I’ve been working on my novel long enough to expect to get stuck in a rut at least once a week. What I make sure, though, is that these ‘recovery periods’ as I call them, do not last for long. Sometimes you can get overwhelmed, tired, stressed out, or simply frightened and short periods of time to get yourself back together and refresh your thoughts do come in handy, but beware that they do not take over entirely. No matter what you call it, writer’s block, lack of inspiration, recovery, or being stuck, the procrastination period is bound to happen. It is important that you recognise it on time and develop methods to overcome it. Writers have different ways of dealing with writer’s block and mine is rather head on, grab the beast by the horns and bring it to the ground.
The first thing that you need to do is you have to be objective and strict with yourself. Recognise the problem that you’re facing and find the ways to handle it. Think why is it that you got stuck. Is it a tricky place in the plot? Did you get lost? Did you just get bored of your own book? Are you burning out? Are you allocating enough time for writing? Are you worried that your work is not good enough? Figure out what your problem is, and then look for ways to solve it. Join a community, ask for help from a friend (it does not have to be a bookish friend – just tell them the piece of the plot that you got stuck in and ask them if they were the character what would they do next, you can work with their suggestions and adapt them to suit your purpose), or read works of similar nature to your own and see how other writers tackled the problem. Eventually, you will gather the info and paste it together into a solution of your own making.
If you feel that the gap between you and your work is widening, re-immerse yourself into the world that you’re writing about. Do some research, read non-fiction texts that deal with similar or same topics. Research the historical background, watch documentaries, read art books, philosophy, psychology, biography, encyclopedias, mythology (Norse, Greek, Native American, Slavic), or newspapers. They will remind you why you found your subject so appealing in the first place, provide you with more depth and dimension that you can add to your writing, and propel you to move forward. If nothing else, you will feel bad about all of the research just going to waste.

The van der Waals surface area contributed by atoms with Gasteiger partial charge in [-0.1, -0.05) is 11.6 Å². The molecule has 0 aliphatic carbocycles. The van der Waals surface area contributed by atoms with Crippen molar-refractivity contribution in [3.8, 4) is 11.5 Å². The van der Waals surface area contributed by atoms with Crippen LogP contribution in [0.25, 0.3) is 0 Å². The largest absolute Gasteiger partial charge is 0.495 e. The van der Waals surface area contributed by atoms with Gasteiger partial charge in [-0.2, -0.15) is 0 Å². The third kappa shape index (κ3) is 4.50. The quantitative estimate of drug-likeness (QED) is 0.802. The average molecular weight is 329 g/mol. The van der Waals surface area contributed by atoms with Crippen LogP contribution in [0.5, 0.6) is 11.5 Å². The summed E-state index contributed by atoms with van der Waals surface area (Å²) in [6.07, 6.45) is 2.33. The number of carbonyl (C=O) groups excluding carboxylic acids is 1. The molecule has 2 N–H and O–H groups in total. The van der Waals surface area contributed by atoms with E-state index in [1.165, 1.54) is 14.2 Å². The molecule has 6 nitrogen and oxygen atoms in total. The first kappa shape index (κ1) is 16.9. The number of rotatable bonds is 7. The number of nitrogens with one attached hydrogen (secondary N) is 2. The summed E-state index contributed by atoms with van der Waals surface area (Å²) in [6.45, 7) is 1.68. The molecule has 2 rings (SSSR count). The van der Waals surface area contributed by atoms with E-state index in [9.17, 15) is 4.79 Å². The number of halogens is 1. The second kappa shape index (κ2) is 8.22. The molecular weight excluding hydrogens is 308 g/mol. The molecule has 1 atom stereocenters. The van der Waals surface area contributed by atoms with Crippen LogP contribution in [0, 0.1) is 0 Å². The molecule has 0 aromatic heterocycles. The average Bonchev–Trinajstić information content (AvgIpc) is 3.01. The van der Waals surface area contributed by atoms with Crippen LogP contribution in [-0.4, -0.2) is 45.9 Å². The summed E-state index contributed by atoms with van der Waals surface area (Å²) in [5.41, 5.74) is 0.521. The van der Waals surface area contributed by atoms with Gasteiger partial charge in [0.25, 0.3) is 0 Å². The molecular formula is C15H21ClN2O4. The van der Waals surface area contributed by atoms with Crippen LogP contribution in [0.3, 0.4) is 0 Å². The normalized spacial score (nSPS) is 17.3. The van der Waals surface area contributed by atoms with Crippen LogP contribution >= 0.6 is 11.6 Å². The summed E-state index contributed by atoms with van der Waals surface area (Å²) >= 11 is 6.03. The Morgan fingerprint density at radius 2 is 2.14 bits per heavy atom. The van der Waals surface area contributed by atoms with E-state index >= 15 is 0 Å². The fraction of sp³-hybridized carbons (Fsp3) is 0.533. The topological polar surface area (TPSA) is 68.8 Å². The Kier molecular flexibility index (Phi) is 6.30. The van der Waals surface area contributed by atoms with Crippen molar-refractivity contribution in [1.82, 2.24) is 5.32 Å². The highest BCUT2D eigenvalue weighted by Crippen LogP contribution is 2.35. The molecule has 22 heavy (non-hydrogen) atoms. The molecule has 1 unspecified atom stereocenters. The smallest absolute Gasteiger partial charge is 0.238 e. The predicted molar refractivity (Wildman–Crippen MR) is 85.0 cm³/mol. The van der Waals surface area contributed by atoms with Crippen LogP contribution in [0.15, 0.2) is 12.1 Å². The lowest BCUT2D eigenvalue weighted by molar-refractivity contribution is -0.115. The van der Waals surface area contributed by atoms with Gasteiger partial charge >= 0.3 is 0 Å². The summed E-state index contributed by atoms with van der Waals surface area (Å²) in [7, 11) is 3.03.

3. Get the Wheels Turning
You know that sweet feeling when your thoughts seem to be in sync, when you just touch the keyboard and words start flowing, as if out of nowhere, when you start coming up with ideas, events, and characters you never knew you had in you? Those are the ideas that had been germinating inside of you for a while and are finally ready to get out. Eliminate distractions, set your priorities, and get yourself back into your writing mode. Start writing and eventually you’ll get there. Write poetry, stream of consciousness, journal, describe your room, the weather, or the woman waiting at the bus stop in front of the supermarket, write a blog post, just put pen to paper and see what comes out. It will draw you back in the zone, and when you’re there, use the momentum to get back to your project.
Writers have their own different ways of getting themselves out of the rut: reading a book, brewing coffee, knitting, making a timeline, listening to music, or going for a walk. It doesn’t really matter what it is that you do, as long as it gets you back on track. Now think and plan, how are you going to get yourself moving next time you get stuck?
© 2017 Erna G.